Socks may not be as exciting as the latest skis, the newest backpacks or the latest waterproof breathable shells, but they’re at the core of your comfort and enjoyment on any outdoor activity, from hiking and biking to skiing and snowboarding.
We recently sat down with Margaret Chesebro, director of sales at Wigwam Mills, to talk socks. Turns out, Margaret is in the 4th generation of the family that founded Wigwam, so Wigwam socks don’t just have great tech, they’ve got serious history.
A little history
“My great grandfather Herbert Chesebro founded wigwam, coming from another hosiery business,” Margaret said. “He started out making socks for lumberjacks.”
Her grandfather then took over and had the claim to fame of bringing nylon into performance socks, earning him a place in the Sporting Goods hall of fame, she said.
Margaret’s dad, Bob Jr., is the current CEO and developer of Wigwam’s Ultimax and INGenius designs. Her brother works in Operations.
“Family permeates throughout the company,” she said. “We’ve been making socks for over 100 years, we know what goes into making a good sock.”
But enough about history, let’s talk socks, and what Wigwam is doing to keep your feet happy.
Working directly with yarn manufacturers, Wigwam is able to select the best materials, and avoid flash-in-the-pan trendy materials.
“2-3 years ago the buzz was bamboo because it was supposed to be green, but we chose not to use it because it was such a toxic process to turn the wood into fiber,” Margaret said.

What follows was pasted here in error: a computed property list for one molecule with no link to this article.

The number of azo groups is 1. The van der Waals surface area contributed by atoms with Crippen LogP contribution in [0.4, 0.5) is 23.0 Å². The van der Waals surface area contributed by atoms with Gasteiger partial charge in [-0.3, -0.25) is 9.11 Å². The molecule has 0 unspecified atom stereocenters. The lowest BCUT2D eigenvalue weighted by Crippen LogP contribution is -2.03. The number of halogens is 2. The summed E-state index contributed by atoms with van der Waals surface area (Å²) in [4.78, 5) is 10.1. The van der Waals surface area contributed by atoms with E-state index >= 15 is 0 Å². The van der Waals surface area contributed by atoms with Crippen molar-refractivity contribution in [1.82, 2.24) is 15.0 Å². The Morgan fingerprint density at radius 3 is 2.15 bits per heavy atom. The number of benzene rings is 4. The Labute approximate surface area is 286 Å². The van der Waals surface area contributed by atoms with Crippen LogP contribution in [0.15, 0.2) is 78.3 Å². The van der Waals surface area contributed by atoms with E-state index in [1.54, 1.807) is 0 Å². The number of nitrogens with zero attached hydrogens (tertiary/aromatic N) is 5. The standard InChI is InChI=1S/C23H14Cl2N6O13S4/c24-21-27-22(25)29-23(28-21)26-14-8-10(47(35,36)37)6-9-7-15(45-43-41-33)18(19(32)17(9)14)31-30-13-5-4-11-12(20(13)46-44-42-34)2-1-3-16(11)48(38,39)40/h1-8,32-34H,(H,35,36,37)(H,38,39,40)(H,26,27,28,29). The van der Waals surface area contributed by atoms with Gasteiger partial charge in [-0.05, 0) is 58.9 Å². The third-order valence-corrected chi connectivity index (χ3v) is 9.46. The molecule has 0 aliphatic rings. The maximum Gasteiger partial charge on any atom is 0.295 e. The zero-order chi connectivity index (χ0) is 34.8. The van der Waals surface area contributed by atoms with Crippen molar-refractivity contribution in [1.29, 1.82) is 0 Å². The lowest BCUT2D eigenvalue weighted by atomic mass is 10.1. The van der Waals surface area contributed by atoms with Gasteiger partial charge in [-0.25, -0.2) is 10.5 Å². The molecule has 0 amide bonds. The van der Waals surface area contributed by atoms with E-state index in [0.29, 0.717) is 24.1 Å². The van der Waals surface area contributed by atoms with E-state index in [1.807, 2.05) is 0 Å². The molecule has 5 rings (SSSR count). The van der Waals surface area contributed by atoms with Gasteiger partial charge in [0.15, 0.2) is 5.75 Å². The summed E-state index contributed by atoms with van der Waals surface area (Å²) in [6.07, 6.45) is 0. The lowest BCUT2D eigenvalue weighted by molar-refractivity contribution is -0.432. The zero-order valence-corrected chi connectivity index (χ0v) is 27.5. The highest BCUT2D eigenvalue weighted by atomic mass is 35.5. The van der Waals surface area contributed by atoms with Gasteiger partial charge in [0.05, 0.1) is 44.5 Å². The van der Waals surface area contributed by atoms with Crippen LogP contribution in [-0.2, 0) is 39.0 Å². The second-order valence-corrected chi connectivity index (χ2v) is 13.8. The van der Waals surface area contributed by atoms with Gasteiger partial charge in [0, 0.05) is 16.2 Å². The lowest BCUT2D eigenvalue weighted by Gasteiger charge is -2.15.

Instead Wigwam has designed a combination of fibers in specific patterns that move moisture from the bottom of the foot (inside the shoe where it won’t evaporate) to the top of the sock (where it can dry quickly). They do that with a combination of hydrophilic and hydrophobic yarns for a push-pull system, she said.
While a lot of people think Merino wool means its from New Zealand, Margaret said Merino is actually a grade and Wigwam sources “Super Merino” mostly from U.S. Ranchers (about 90%).
Super Merino wool has a diameter of 18-18.5 microns, while typical Merino is around 22, she said. Wigwam also twists nylon around Merino fibers in high wear areas for reinforcement and durability.
In the “push-pull” system for moving moisture, Wigwam takes advantage of wool’s absorbing properties to pull, while synthetics wick.
“Merino will hold 30 percent of its weight in moisture before it feels damp,” Margaret said.
All that adds up to socks that keep your feet dryer, more comfortable, and blister free whether you’re running, hiking, biking, skiing – or whatever your adventure.
Check out our full selection of Wigwam Socks at Tahoe Mountain Sports and keep your feet happy!